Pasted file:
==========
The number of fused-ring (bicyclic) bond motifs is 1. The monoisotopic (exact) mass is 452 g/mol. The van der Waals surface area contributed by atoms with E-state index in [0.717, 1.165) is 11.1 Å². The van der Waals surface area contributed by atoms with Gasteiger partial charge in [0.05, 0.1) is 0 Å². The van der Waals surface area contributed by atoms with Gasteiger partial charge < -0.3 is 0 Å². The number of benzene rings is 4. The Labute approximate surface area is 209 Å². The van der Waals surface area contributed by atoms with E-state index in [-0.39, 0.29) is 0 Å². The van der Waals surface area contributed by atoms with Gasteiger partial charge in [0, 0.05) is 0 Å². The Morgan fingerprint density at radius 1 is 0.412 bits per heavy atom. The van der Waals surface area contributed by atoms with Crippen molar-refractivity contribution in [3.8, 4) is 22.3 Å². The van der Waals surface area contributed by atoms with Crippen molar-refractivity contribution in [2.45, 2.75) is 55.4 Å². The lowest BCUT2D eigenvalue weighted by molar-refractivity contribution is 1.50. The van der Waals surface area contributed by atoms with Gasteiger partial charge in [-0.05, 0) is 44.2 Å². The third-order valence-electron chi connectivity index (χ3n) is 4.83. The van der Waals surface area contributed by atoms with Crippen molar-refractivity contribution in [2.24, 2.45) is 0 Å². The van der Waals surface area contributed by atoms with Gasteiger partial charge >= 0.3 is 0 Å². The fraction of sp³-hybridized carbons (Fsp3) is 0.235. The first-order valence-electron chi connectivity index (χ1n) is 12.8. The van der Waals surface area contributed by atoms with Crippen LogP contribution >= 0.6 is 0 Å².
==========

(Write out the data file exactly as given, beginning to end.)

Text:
The number of fused-ring (bicyclic) bond motifs is 1. The monoisotopic (exact) mass is 452 g/mol. The van der Waals surface area contributed by atoms with E-state index in [0.717, 1.165) is 11.1 Å². The van der Waals surface area contributed by atoms with Gasteiger partial charge in [0.05, 0.1) is 0 Å². The van der Waals surface area contributed by atoms with Gasteiger partial charge < -0.3 is 0 Å². The number of benzene rings is 4. The Labute approximate surface area is 209 Å². The van der Waals surface area contributed by atoms with E-state index in [-0.39, 0.29) is 0 Å². The van der Waals surface area contributed by atoms with Gasteiger partial charge in [0, 0.05) is 0 Å². The Morgan fingerprint density at radius 1 is 0.412 bits per heavy atom. The van der Waals surface area contributed by atoms with Crippen molar-refractivity contribution in [3.8, 4) is 22.3 Å². The van der Waals surface area contributed by atoms with Crippen molar-refractivity contribution in [2.45, 2.75) is 55.4 Å². The lowest BCUT2D eigenvalue weighted by molar-refractivity contribution is 1.50. The van der Waals surface area contributed by atoms with Gasteiger partial charge in [-0.05, 0) is 44.2 Å². The third-order valence-electron chi connectivity index (χ3n) is 4.83. The van der Waals surface area contributed by atoms with Crippen molar-refractivity contribution in [2.24, 2.45) is 0 Å². The van der Waals surface area contributed by atoms with Gasteiger partial charge >= 0.3 is 0 Å². The fraction of sp³-hybridized carbons (Fsp3) is 0.235. The first-order valence-electron chi connectivity index (χ1n) is 12.8. The van der Waals surface area contributed by atoms with Crippen LogP contribution >= 0.6 is 0 Å².